Ben Hein

Ben is a husband to Neva and father to his two boys, Felix and Kaius. He also has the privilege of being a pastor at Shady Grove Presbyterian Church in Derwood, MD. The views expressed on this blog are not representative of the views of Shady Grove Presbyterian Church.

Summer is finally here, and it is one that is going to look very different for many of us. With COVID-19 concerns and restrictions still a very present reality for us, how we each figure out our work situation, caring for kids when daycares are closed, and trying to balance our summer fun is going to be a real challenge.

If that weren’t enough for us to try and manage, we also have to come to terms with all of the unique challenges in our society right now. While God’s people are to be those who are united by the love of Christ (John 13:35, 17:23), there are numerous pressures which could cause us to become divided. Differing views on handling COVID-19, racial reconciliation, and politics during a heated election year are all issues our flesh, the world, and the devil would use to divide us.

In light of these unique challenges, I thought it appropriate to recommend some books for us that would help us to grow in loving each other well. Colossians 3:14 exhorts to “Put on love, which binds everything together in perfect harmony.” Maybe with a few good books in hand, we can each be proactive in training our hearts on how to better love each other during these tumultuous times. Continue Reading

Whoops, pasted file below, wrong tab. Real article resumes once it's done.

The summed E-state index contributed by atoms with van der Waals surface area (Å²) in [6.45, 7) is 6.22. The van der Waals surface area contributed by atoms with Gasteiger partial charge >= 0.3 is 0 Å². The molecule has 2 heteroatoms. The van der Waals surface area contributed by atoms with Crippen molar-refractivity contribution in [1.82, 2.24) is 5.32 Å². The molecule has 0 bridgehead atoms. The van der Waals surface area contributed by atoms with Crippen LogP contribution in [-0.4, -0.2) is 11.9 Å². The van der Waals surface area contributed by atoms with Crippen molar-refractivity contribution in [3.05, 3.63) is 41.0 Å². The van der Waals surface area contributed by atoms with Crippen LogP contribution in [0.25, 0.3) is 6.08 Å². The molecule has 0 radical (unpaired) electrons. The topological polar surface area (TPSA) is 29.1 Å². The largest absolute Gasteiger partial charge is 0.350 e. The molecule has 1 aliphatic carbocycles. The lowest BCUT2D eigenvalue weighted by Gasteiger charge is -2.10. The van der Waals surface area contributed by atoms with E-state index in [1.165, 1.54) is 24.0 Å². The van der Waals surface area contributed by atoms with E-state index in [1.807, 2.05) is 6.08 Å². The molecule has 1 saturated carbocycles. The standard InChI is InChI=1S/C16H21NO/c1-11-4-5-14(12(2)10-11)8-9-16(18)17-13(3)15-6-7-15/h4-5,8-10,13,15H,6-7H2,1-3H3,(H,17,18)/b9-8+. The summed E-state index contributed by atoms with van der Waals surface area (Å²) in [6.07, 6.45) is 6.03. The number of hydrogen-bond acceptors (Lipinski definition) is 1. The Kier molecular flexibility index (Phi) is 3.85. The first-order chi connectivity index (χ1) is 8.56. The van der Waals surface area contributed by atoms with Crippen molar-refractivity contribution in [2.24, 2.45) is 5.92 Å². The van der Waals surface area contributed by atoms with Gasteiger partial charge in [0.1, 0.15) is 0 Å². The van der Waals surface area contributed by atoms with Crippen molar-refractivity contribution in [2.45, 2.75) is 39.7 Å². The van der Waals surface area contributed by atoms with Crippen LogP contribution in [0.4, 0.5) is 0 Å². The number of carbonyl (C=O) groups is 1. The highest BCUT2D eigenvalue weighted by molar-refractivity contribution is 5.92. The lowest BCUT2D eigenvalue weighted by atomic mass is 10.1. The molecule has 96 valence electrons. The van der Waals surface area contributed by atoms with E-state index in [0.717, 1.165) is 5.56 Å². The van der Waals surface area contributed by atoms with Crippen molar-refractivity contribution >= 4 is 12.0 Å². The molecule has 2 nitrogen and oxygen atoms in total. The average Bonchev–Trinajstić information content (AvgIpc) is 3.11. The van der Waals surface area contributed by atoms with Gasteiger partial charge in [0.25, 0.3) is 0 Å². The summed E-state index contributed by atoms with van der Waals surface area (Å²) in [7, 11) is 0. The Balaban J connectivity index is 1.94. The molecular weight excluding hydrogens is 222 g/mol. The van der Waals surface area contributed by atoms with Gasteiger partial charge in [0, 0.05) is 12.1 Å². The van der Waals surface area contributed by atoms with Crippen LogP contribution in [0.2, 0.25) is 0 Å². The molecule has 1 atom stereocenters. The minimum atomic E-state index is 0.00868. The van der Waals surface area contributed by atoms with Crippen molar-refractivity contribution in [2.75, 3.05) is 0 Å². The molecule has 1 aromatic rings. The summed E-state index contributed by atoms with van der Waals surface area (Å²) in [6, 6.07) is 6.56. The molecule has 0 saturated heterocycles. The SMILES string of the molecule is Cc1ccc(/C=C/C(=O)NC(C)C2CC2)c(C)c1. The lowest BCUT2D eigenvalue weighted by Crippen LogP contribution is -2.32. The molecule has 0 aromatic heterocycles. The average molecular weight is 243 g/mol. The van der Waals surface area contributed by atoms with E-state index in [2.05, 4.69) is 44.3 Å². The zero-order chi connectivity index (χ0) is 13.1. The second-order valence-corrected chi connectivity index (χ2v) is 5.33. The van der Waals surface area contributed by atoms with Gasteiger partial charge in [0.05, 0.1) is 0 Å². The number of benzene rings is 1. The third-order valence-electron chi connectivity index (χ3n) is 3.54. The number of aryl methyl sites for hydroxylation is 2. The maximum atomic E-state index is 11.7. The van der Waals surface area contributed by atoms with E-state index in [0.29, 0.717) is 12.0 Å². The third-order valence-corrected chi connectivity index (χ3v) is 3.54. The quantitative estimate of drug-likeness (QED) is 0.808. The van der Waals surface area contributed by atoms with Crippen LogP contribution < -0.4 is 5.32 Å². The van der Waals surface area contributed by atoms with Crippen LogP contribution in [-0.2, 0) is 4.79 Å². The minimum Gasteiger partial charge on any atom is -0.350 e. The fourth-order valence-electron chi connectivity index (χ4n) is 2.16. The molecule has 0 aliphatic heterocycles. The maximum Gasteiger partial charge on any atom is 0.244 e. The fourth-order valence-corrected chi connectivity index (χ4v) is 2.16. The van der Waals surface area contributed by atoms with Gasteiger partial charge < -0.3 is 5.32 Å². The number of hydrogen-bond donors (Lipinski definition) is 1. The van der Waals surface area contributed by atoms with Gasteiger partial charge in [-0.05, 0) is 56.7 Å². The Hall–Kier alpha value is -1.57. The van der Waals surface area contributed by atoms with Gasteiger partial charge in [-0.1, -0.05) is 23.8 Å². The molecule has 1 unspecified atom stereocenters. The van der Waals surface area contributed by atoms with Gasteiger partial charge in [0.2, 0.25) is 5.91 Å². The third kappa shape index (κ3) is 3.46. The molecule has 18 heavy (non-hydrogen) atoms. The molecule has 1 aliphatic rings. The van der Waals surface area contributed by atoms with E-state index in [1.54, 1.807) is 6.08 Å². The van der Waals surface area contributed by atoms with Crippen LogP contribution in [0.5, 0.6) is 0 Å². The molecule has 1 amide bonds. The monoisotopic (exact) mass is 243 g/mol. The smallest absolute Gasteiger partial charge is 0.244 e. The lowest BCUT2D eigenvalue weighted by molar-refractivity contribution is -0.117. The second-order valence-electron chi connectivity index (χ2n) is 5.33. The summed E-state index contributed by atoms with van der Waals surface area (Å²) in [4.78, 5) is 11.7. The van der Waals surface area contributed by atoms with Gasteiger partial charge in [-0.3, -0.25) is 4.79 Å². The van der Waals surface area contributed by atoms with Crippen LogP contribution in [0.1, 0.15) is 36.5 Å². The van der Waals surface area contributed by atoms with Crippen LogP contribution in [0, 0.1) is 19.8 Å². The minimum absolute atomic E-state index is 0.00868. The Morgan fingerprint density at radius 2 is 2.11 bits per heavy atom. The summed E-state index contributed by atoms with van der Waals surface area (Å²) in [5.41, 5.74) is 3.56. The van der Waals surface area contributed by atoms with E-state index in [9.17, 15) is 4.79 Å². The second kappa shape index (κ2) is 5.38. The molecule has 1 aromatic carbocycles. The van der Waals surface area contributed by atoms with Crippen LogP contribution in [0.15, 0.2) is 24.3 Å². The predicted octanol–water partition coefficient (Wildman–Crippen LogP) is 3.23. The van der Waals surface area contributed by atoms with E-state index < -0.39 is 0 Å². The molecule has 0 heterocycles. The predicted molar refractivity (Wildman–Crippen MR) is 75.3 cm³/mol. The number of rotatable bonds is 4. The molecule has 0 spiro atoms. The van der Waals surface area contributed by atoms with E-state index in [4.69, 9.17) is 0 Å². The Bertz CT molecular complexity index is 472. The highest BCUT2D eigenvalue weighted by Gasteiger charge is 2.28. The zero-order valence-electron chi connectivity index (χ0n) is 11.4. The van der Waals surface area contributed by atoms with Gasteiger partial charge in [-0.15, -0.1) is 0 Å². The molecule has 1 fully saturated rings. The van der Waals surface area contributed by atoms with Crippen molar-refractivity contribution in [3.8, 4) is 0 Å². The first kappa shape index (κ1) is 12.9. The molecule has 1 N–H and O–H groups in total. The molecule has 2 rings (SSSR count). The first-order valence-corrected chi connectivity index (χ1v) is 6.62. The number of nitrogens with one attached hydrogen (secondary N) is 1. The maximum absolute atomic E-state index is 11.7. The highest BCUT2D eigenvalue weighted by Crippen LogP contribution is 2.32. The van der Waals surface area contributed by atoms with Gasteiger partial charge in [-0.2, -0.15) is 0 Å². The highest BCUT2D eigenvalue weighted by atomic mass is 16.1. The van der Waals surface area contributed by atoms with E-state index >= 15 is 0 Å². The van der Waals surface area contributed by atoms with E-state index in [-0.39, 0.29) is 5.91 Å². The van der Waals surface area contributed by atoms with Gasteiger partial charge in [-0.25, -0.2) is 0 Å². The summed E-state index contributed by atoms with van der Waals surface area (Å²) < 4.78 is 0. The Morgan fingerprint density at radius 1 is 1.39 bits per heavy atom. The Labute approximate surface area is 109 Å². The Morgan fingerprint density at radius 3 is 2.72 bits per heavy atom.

One of my favorite parts of the weekly worship service is what is commonly known as the passing of the peace. This is the part of the service where many of us regress inwardly to the spiritual state of a 3-year-old, groaning inside with an attitude of, “Awww, do I have to?” But second to the coming to the Lord’s Table together, this portion of the worship service serves as a deep comfort to my soul. Why? Because it is a physical act which is based on a deeply spiritual reality: Christians have been definitively reconciled to each other through Christ.